All recipes are for 2 servings unless noted. Oil is canola oil and salt is kosher salt.


Tataki gobo / burdock root in sesame soy sauce vinegar dressing

A crunchy addition to everyday meals. The combination of relatively strong soy sauce flavor, rich sesame taste and mild sourness of rice vinegar gives this small dish a punch. Also a common item found among New Year's osechi dishes.


2/3-1 gobo burdock root (approx. 100g; 90g in photo)

For cooking gobo
300cc dashi
1-2 tsp rice vinegar (not in photo)
1/2 tsp usukuchi soy sauce
Generous pinch brown sugar (not in photo)

For sesame soy sauce vinegar dressing
1/2 tbsp toasted white sesame seeds
2 tsp rice vinegar
2 tsp sake and mirin in combination (equal parts; 1 tsp each)
2 tsp soy sauce


Lightly skin gobo, and hit with a rolling pin.
Cut to a length that fits in pot, as necessary.


In a pot, put dashi, rice vinegar, usukuchi soy sauce, brown sugar, gobo and (if necessary) water to cover gobo, and cook on medium to medium low heat until gobo softens to desired degree (several minutes).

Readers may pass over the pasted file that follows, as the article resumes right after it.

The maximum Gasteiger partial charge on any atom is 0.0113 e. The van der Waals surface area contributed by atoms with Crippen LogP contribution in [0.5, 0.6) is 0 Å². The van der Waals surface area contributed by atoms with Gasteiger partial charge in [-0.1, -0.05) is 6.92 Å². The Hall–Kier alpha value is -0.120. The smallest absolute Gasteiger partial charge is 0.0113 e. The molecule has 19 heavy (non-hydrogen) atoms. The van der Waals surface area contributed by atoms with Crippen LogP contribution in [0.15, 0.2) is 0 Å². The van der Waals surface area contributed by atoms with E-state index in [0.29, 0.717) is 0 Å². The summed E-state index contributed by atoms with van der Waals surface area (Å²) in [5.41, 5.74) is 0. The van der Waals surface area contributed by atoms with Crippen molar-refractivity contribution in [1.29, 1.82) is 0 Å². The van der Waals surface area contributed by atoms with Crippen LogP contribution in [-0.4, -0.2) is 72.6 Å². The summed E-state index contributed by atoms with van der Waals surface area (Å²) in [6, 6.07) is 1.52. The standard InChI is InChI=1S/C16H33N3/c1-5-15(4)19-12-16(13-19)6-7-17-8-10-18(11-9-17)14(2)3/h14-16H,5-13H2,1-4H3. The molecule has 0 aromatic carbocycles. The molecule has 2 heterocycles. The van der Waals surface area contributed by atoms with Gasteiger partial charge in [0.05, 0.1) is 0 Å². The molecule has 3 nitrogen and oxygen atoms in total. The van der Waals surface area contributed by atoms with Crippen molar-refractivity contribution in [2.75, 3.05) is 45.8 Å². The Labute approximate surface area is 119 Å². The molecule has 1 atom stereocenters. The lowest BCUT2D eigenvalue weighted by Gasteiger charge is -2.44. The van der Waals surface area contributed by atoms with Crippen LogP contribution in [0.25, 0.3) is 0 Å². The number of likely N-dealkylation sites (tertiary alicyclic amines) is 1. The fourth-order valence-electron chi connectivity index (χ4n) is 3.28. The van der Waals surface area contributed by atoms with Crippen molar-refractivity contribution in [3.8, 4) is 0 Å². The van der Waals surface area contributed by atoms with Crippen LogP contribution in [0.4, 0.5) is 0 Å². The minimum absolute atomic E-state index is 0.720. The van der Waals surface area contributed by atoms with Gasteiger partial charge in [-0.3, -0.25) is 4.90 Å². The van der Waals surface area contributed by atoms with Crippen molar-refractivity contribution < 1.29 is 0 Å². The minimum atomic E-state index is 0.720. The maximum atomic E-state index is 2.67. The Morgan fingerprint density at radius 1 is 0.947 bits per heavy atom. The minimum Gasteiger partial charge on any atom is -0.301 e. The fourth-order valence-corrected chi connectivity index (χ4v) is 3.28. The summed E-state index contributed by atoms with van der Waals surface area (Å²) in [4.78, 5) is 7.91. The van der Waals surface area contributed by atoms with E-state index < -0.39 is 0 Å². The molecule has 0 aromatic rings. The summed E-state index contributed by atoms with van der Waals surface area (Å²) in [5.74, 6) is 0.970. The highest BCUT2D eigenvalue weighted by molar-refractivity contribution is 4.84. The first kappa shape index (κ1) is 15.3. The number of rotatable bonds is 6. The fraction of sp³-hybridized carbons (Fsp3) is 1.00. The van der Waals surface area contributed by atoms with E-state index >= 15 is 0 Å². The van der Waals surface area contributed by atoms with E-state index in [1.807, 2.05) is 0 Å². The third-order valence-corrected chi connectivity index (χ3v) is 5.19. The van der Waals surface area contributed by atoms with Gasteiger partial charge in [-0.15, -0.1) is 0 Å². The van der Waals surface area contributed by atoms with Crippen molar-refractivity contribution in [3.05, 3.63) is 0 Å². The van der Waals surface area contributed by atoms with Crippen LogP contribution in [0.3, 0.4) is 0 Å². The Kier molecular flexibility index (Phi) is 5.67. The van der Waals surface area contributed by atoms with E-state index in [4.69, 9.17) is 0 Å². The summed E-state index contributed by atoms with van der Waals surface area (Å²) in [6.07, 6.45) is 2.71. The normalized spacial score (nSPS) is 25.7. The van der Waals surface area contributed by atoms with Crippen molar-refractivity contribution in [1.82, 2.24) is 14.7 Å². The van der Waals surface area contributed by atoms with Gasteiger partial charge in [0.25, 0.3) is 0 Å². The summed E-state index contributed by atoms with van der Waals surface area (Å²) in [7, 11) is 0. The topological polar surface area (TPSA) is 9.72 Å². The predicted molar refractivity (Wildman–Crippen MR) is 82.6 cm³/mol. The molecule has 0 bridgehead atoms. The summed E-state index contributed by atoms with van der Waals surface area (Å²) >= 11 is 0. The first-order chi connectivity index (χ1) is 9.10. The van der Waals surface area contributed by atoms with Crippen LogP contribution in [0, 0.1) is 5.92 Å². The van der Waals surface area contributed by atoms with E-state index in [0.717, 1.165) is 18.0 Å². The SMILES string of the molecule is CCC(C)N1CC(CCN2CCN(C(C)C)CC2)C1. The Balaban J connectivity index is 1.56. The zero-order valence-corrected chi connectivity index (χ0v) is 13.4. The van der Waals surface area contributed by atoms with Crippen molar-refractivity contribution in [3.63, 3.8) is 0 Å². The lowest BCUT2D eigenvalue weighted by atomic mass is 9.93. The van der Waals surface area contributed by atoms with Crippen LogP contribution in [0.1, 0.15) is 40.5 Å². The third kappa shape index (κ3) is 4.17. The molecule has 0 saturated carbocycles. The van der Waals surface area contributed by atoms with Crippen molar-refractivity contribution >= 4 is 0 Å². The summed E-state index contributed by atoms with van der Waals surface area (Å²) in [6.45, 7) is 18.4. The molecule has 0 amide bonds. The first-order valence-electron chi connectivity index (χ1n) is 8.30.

Meanwhile, coarsely grind sesame seeds in suribachi mortar.
Add rice vinegar, sake, mirin and soy sauce, and mix well.


When gobo is done, drain, cut into 3-5cm, and immediately add to sesame soy sauce vinegar dressing.

Mix well, and let cool in dressing.

  • Hitting with a rolling pin is to crush and soften gobo’s dense fibers, and it expedites the cooking process and improves flavor absorption.
  • Dashi for cooking gobo is optional. I use katsuo kobu dashi, but kobu dashi (water with a piece of kombu kelp) works fine, too. Water only should be fine as well.
  • Keeps in the fridge for several days.
  • If keeping in the fridge to eat later, transfer gobo (and sesame seeds) to a container after gobo fully cools in dressing. Leave out liquid, as marinating gobo would result in an overly salty dish.
  • If preparing as part of osechi on New Year’s Day, make this between Dec 29th and 31st.

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